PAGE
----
Started building  :)


Planked the decks instead of using the provided veneer.


Cut out and cleaned up all the frame parts. This is just dry fitting, I need to do some other things before this.


I cut off the 3mm wide beams (to support the top row seats) and replaced them with 1,5mm basswood.

I did this because the original beams looked way too bulky (21,5cm real life is huge) and partly because I want to get rid of the plywood "look".


More soon! 


Robin :)

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Before I move on, I did some testing.


Drilled 0,5mm and 0,8mm holes in a scrap deck plank and filled them with light and dark wood filler.

Still not sure what I like best. The 0,5 plugged holes are barely visible, but best to scale. I'll make up my mind after a few cups of coffee.


Same with the wood staining swap I made. The dark colours are more realistic, because the Greek treated the wood with pine tar.

The red brown (cherry) is more pleasing to the eye though...pffffff.


Tough :huh:


More soon,



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Decks done!


The finished decks look way too dark on this photo, but it's the shade and crazy light outside atm, 37 degrees Celsius and no cloud in sight.

I didn't stain them...just a semi mat coat of varnish...real colour is more like the right side insert.  :huh:

Also finished cutting the rowers seat parts. I think I get those done tomorrow.


Robin  :)

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Today was really too hot to make a significant progress, so I didn't reach my "target for the day".  :(


But, I did some work...not enough to show a photo of it though...hopefully tomorrow.


I enjoy reading the "The Athenian Trireme" book...for now most interesting for me is the development from earlier ships to the trireme, because that's where my bireme comes into play.


Noteworthy...the Greek never used the word "bireme" (a latin Roman word for a ship with 2 oar levels). 

The Greek name was a pentecontor (50 oars) with two levels. The two levels instead of one didn't change the name of the type.


It's a great book (the only decent book on the subject really) and it will help me with my future Dusek trireme (in fact a "trieres"...trireme is also a latin Roman word).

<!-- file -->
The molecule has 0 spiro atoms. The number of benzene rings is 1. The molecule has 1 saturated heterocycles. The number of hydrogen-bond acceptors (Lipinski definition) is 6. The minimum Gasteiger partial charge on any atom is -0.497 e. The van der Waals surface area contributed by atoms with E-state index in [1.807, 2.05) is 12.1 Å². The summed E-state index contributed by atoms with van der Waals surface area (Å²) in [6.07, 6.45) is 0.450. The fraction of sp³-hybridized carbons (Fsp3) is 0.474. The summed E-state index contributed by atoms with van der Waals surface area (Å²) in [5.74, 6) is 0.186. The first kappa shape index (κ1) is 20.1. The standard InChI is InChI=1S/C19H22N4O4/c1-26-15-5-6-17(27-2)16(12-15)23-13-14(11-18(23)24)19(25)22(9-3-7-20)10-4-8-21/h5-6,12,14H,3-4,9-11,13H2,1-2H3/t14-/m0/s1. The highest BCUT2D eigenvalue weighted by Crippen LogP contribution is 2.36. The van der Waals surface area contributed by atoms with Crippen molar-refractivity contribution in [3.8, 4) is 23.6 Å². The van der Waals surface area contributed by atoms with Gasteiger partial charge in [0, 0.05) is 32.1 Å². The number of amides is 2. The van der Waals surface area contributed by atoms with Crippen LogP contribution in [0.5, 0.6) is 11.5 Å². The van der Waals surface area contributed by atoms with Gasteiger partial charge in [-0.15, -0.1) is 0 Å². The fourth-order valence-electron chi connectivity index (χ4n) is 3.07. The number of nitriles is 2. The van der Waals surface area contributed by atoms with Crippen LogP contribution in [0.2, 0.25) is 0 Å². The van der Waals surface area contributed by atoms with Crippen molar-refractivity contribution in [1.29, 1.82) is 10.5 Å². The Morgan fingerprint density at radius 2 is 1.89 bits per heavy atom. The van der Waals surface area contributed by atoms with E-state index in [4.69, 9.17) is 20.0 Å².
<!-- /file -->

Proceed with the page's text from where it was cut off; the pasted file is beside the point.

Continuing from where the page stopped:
I absolutely love building this ship and I think Daniel Dusek did a fantastic job, even though lots is (estimated) guesswork.

Not only because it's a good starter kit, but because it's a subject appealing to me.


Also nice to be able to change stuff to my own liking and/or interpretation...something you can't do with (set in stone) historical ships.


Anyway...sorry I wasn't able to show stuff, but I'm enjoying myself building this!


More soon!


Robin  :)

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Despite the heat...I made some progress.  :)


Still busy with the darn seats. It took me a while to get the hang of making them. Plastic is easier!



And I changed the bow to one of my own liking. I used ship images on greek vases as an example for this.

Only the new bow glued on. All other parts still dryfitting. I'm also sanding the filler blocks (or whatever they're called) atm.


I'll replace the stern section also, but that's a bit more complicated. 


More soon (but I'm moving slowly...steady, but slow  :( )



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Thanks guys!


It's amazing to read about ancient naval warfare. What strikes me is how advanced the tactics and use of recourses were back then.

It's also amazing to read about the sheer size of fleets engaging eachother, The pinnacle of ancient naval battles was of course the battle of Salamis, but many more sizeable battles (mainly Greeks fighting Greeks) followed. 

Faster ships made up for numbers...and a fast ship was a  "dry"  (not waterlogged) ship with trained, rested and well fed rowers....a fast ship could be a slow ship the next day...and the other way round. The way commanders used their recourses made the difference between winning or losing.


People were pretty clever 2500 years ago!


Shipyard by candlelight (photo by Admiral of the fleet).




Robin  :)

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A change of plan! Bireme v2.0  :P


I was thinking about it for a while already, but dryfitting convinced me to do it.

The 2 side decks underneath the lower rower seats bothered me, because I think they serve no purpose whatsoever.

I doubt these decks excisted (not sure of course).


Dry fitting with the decks. Note the visible keel and the void underneath the top deck.


My plan...ommit the side decks (triremes didn't had them either btw) and make a centre lower deck instead.

To make this work I need to perform some surgery.


See above...frame 7 is original...5 and 6 modified.


And had to cut off part of the keel to make the deck fit the altered frames.

The ruler is where the deck will come.


The structure lost some strenght and stiffness because of the surgery I guess, so I'll make some invisible reinforments alongside the keel under the deck to be.


More soon,


Robin  :)